InsectBrainDatabase - A unified platform to manage, share, and archive morphological and functional data

Stanley Heinze, Basil el Jundi, Bente G. Berg, Uwe Homberg, Randolf Menzel, Keram Pfeiffer, Marie Dacke, Eric Warrant, Gerit Pfuhl, Jürgen Rybak, Kevin Tedore

Preprint posted on December 01, 2020

A new InsectBrainDatabase is now available at , report Heinze and colleagues, so check and admire 3D reconstructions and add you own!

Selected by Almut Kelber


Over the past fifty years, insect neuroscience has grown into a large field, partly because of genuine interest by researchers for specific species, such as the honeybee or the desert locusts, and partly because insect brains are much smaller than vertebrate brains. As the building blocks are the same, there is some hope to understand the principles of brain structure in insects and then be able to better understand the larger organs of our closer relatives and ourselves. Specifically, in the last ten years or so, advanced microscopy and single cell marking techniques have led to a fast advancement of the field. Immense amounts of anatomical and functional data have been collected by labs around the world, but most raw data have been barely accessible, making comparative studies and general advancement of the field more cumbersome than could be wished for. Several databases (including Virtual Fly Brain, FlyCircuit, FruitFlyObservatory) have been available for Drosophila. At the other end of the spectrum, the fast-growing site has collected (as of January 2021) over 3 million reconstructed neurons of almost 1000 types in 78 species including several species of insects, but is very vertebrate-based. A home for reconstructed neurons in a broader range of insect species has been lacking.


Key findings

In their paper, the authors, an informal consortium of several European research groups, describe the InsectBrainDatabase ( ), a free database that they have recently launched. So far, the database has 199 neurons from 17 species (see two glimpses in figure 1), but that seems just the start, and more importantly, each neuron is associated with its brain region, in a standardized 3D reconstruction of the brain in the study species. At each level, data from experiments can be linked and the database can be searched.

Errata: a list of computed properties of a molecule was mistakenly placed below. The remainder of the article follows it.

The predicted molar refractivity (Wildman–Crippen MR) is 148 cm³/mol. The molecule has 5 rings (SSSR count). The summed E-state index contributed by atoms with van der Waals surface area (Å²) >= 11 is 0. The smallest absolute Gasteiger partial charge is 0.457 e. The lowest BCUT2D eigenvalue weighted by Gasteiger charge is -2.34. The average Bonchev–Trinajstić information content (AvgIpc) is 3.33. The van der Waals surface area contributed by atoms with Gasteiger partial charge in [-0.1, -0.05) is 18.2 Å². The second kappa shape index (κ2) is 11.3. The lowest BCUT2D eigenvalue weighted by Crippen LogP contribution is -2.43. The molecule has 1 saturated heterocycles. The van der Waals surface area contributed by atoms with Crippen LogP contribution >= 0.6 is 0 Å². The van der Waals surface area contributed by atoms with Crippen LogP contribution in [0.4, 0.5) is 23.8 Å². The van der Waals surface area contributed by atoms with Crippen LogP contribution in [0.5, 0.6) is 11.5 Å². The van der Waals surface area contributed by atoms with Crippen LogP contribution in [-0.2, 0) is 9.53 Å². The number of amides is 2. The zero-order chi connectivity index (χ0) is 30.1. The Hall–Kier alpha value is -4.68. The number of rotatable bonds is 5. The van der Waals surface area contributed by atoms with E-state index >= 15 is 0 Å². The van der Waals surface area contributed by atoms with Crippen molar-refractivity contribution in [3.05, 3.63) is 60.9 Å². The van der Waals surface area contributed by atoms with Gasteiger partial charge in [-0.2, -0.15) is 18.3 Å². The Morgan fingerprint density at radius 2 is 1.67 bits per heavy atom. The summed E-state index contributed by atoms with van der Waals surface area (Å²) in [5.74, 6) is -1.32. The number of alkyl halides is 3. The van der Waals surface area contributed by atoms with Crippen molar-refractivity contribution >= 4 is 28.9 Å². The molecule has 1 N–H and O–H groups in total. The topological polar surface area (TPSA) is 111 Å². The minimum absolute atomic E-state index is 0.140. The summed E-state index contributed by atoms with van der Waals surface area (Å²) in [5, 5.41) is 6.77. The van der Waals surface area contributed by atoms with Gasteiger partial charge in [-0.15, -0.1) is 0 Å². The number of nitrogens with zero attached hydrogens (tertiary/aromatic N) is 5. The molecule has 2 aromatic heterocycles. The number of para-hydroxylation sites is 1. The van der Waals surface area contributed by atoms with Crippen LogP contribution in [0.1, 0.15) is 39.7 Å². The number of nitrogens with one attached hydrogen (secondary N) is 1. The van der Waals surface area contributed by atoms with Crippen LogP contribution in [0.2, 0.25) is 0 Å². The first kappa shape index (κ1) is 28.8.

In their bioRxiv paper, the authors describe the database as well as its interactive search interfaces and potential uses. For instance, users can see and rotate a chosen neuron in a reconstructed brain of the species, changing transparency of the different regions as needed, but they can also compare the same neuron in up to four insect species at the same time, thus inviting to truly comparative work. While uploaded data are owned by the contributor and cannot be changed, they are publicly available and downloaded images can be used in publications under a Creative Commons Attribution 4.0 International (CC BY 4.0) licence, with credit to the original data owners and the IBdb.

The authors then go on and explain in much detail how new contributors can upload data on new species, new neurons and new experiments in the database. They seem to have a well- developed concept of curation and administration of data, so this may grow fast into something used by many.

Figure 1. An insect brain with multiple reconstructed neurons (of the honeybee, Apis mellifera), in the left, and a semi-schematic insect brain with colour-coded neuropiles (of the monarch butterfly, Danaus plexippus) in the right panel, give a glimpse of what the database presented in the preprint can do.


Why I chose this paper

If read by many, this will be a very useful paper. Basically, it is a user guide for a new database, and having seen the volumes of data grow in the field of neurobiology, I have been wondering for a long time how science could make the most use of all the information. This paper and the described database will definitely do their share to help here, so I wish it as much publicity as possible, among insect neurobiologists, but also amongst all researchers interested in comparative brain research.

What next?

It goes without saying that the new database is a very useful new tool for all insect neurobiologist. My guess is that many people will add new data, and only then we will see its full potential. So check it out and add to it!